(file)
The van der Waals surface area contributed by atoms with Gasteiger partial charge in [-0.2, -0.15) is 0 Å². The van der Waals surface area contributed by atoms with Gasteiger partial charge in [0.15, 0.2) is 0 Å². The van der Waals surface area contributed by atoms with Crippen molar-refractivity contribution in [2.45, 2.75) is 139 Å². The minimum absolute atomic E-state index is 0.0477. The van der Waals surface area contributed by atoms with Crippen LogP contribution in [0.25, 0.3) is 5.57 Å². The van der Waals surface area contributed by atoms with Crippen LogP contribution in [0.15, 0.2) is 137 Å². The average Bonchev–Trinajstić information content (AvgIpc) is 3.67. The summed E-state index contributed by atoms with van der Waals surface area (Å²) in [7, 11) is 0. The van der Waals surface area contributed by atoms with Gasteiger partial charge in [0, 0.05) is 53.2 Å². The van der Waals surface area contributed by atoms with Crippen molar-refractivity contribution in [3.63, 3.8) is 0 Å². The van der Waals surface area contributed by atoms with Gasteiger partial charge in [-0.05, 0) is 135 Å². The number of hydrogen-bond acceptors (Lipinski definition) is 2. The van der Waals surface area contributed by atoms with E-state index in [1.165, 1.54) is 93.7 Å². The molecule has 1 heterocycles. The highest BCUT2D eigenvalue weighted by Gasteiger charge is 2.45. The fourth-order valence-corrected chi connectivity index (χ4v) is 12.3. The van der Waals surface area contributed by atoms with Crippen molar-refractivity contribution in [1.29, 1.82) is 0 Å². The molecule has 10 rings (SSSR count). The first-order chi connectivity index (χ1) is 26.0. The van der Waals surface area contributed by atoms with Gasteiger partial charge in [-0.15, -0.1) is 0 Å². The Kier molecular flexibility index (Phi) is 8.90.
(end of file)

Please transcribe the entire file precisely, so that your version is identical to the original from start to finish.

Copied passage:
The van der Waals surface area contributed by atoms with Gasteiger partial charge in [-0.2, -0.15) is 0 Å². The van der Waals surface area contributed by atoms with Gasteiger partial charge in [0.15, 0.2) is 0 Å². The van der Waals surface area contributed by atoms with Crippen molar-refractivity contribution in [2.45, 2.75) is 139 Å². The minimum absolute atomic E-state index is 0.0477. The van der Waals surface area contributed by atoms with Crippen LogP contribution in [0.25, 0.3) is 5.57 Å². The van der Waals surface area contributed by atoms with Crippen LogP contribution in [0.15, 0.2) is 137 Å². The average Bonchev–Trinajstić information content (AvgIpc) is 3.67. The summed E-state index contributed by atoms with van der Waals surface area (Å²) in [7, 11) is 0. The van der Waals surface area contributed by atoms with Gasteiger partial charge in [0, 0.05) is 53.2 Å². The van der Waals surface area contributed by atoms with Crippen molar-refractivity contribution in [3.63, 3.8) is 0 Å². The van der Waals surface area contributed by atoms with Gasteiger partial charge in [-0.05, 0) is 135 Å². The number of hydrogen-bond acceptors (Lipinski definition) is 2. The van der Waals surface area contributed by atoms with E-state index in [1.165, 1.54) is 93.7 Å². The molecule has 1 heterocycles. The highest BCUT2D eigenvalue weighted by Gasteiger charge is 2.45. The fourth-order valence-corrected chi connectivity index (χ4v) is 12.3. The van der Waals surface area contributed by atoms with Crippen molar-refractivity contribution in [1.29, 1.82) is 0 Å². The molecule has 10 rings (SSSR count). The first-order chi connectivity index (χ1) is 26.0. The van der Waals surface area contributed by atoms with Gasteiger partial charge in [-0.15, -0.1) is 0 Å². The Kier molecular flexibility index (Phi) is 8.90.